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Kyrgyzstan strives to save snow leopard

A snow leopard prowls in the Tien Shan mountains in Kyrgyzstan in October.

By Alisher Karimov / 26 Nov 2013

The snow leopard's dwindling population in Kyrgyzstan has the country looking for ways to keep the species flourishing.

In October, the Global Snow Leopard Conservation Forum took place in Bishkek, drawing participants from the 12 countries comprising the snow leopard's habitat, biologists and environmentalists. One of their major concerns was the animal's fate in Kyrgyzstan.

"The threat of its extinction needs to become a priority for the international community and its preservation our collective responsibility," Kyrgyz President Almazbek Atambayev said during the forum about the animal, which Kyrgyzstan and the International Union for Conservation of Nature have put on their respective lists of endangered species.

About 4,080 to 6,590 snow leopards exist in the wild, with Kyrgyzstan having 150 to 500, according to the World Wildlife Fund (WWF). Its population in Kyrgyzstan, though, has shrunk by half in 20 years, Atambayev said.

At the conclusion of the forum, participants approved a 2014-2020 global programme, with a projected budget of US $190m (9.2 billion KGS), for preserving the snow leopard habitat in the 12 countries. The countries are expected to contribute more than half of the funding with the rest coming from international organisations.
Multi-faceted approach

Forum attendees approved a Global Environment Facility (GEF)/UNDP project to open a future Khan-Tengri National Park. The 187,000ha projected park will be next to the Sarychat-Ertash State Nature Reserve, home to about 25 leopards.

Environmentalists regard a holistic approach, rather than one focused narrowly on the snow leopard, as the solution.

"The snow leopard stands at the very top of the food chain," Olga Pereladova, director of the WWF Central Asian Programme, said. "The presence and development of its population are indicators of the sustainability and normal existence of the entire biosystem. Joint work ... will protect more than 40% of the snow leopards in Kyrgyzstan."

Kyrgyz officials have a complementary approach, too.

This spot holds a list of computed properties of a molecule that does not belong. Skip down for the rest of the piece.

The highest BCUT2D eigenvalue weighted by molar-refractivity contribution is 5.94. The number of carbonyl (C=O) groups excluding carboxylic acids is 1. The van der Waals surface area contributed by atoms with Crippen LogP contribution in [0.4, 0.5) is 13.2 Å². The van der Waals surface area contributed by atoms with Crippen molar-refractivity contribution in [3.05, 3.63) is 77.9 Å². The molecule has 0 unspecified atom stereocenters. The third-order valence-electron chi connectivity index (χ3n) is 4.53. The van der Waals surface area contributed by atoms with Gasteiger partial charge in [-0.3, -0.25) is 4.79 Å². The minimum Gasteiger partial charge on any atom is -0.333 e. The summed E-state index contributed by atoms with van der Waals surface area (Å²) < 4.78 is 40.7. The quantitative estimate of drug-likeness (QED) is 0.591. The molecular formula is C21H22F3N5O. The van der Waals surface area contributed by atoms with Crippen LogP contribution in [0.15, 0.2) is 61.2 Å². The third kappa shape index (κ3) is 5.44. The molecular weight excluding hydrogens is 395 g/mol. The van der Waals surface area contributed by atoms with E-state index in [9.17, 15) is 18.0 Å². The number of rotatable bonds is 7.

"Kyrgyzstan has approved a national strategy for the preservation of the snow leopard over the next 10 years, as well as a plan of action for its implementation, which will require political will," Vice Prime Minister Tayyrbek Sarpashev said.

Azat Alamanov, Bishkek environmentalist and consultant to the WWF, said the national strategy contemplates changes to the law, co-operation with communities that co-exist with the snow leopard, and the creation of sanctuaries and reserves. He also pushed for hunting regulations.

"It's essential to impose a legal moratorium on hunting trophy species that snow leopards eat," Alamanov said. "Hunters are allowed to take 70 Marco Polo sheep per year nationwide, which provides 3.6m KGS (US $72,000) in hunting license fees. A moratorium wouldn't be a terrible fiscal loss but would be a great step forward in preserving the snow leopard."

Poachers also need to be stopped.

The Kyrgyz fine for killing a snow leopard is almost 500,000 KGS (US $9,950), but poaching continues because the animal's habitat is vast, mountainous and hard to patrol.
An overview of wildlife protection

Saving bio-diversity is key to saving the species, Alamanov said, though money is still short.

"The [park-opening] project's budget during 2013-2015 is US $950,000 (46.1m KGS)," he said. "That's enough to cover the essentials and to solve basic problems. But we still have to work with local communities and carry out scientific observations. We need to find the resources for that."

"Protecting wildlife is a systemic process," Mukhtar Musayev, director of the Sarychat-Ertash State Nature Reserve, said, who urged national authorities to work with local communities. "You won't solve the problem with fines alone. With the help of international organisations, we tried to create different ways for locals to make money ... like raising yaks and other animals."

Preserving the endangered species is a task for all countries with snow leopards and for international organisations, Mikhail Rogozhin, author and director of the film Hope for Survival, which chronicles the efforts to restore the snow leopard's population, said.

"This is a beautiful but endangered creature," he said. "It needs to be saved at any cost. Hopefully, the efforts by organisations like the GEF and WWF and by rangers, scientists and nature lovers will not be in vain."

(Courtesy of Central Asia


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